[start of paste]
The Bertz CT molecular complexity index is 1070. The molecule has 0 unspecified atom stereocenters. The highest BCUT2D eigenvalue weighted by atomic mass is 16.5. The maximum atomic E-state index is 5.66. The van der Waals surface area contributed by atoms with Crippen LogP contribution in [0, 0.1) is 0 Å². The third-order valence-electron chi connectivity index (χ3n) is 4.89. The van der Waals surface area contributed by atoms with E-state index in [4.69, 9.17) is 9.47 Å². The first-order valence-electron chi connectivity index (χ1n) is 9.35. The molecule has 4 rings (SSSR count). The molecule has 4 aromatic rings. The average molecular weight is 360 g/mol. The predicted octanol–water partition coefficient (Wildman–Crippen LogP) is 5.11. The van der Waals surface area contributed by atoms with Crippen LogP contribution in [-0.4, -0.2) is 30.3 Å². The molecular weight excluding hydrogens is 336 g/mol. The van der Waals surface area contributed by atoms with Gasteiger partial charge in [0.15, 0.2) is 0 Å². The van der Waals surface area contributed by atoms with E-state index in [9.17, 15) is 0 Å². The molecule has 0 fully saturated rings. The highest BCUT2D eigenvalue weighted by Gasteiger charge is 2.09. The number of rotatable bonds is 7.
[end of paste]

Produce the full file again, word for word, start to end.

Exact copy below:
The Bertz CT molecular complexity index is 1070. The molecule has 0 unspecified atom stereocenters. The highest BCUT2D eigenvalue weighted by atomic mass is 16.5. The maximum atomic E-state index is 5.66. The van der Waals surface area contributed by atoms with Crippen LogP contribution in [0, 0.1) is 0 Å². The third-order valence-electron chi connectivity index (χ3n) is 4.89. The van der Waals surface area contributed by atoms with E-state index in [4.69, 9.17) is 9.47 Å². The first-order valence-electron chi connectivity index (χ1n) is 9.35. The molecule has 4 rings (SSSR count). The molecule has 4 aromatic rings. The average molecular weight is 360 g/mol. The predicted octanol–water partition coefficient (Wildman–Crippen LogP) is 5.11. The van der Waals surface area contributed by atoms with Crippen LogP contribution in [-0.4, -0.2) is 30.3 Å². The molecular weight excluding hydrogens is 336 g/mol. The van der Waals surface area contributed by atoms with Gasteiger partial charge in [0.15, 0.2) is 0 Å². The van der Waals surface area contributed by atoms with E-state index in [9.17, 15) is 0 Å². The molecule has 0 fully saturated rings. The highest BCUT2D eigenvalue weighted by Gasteiger charge is 2.09. The number of rotatable bonds is 7.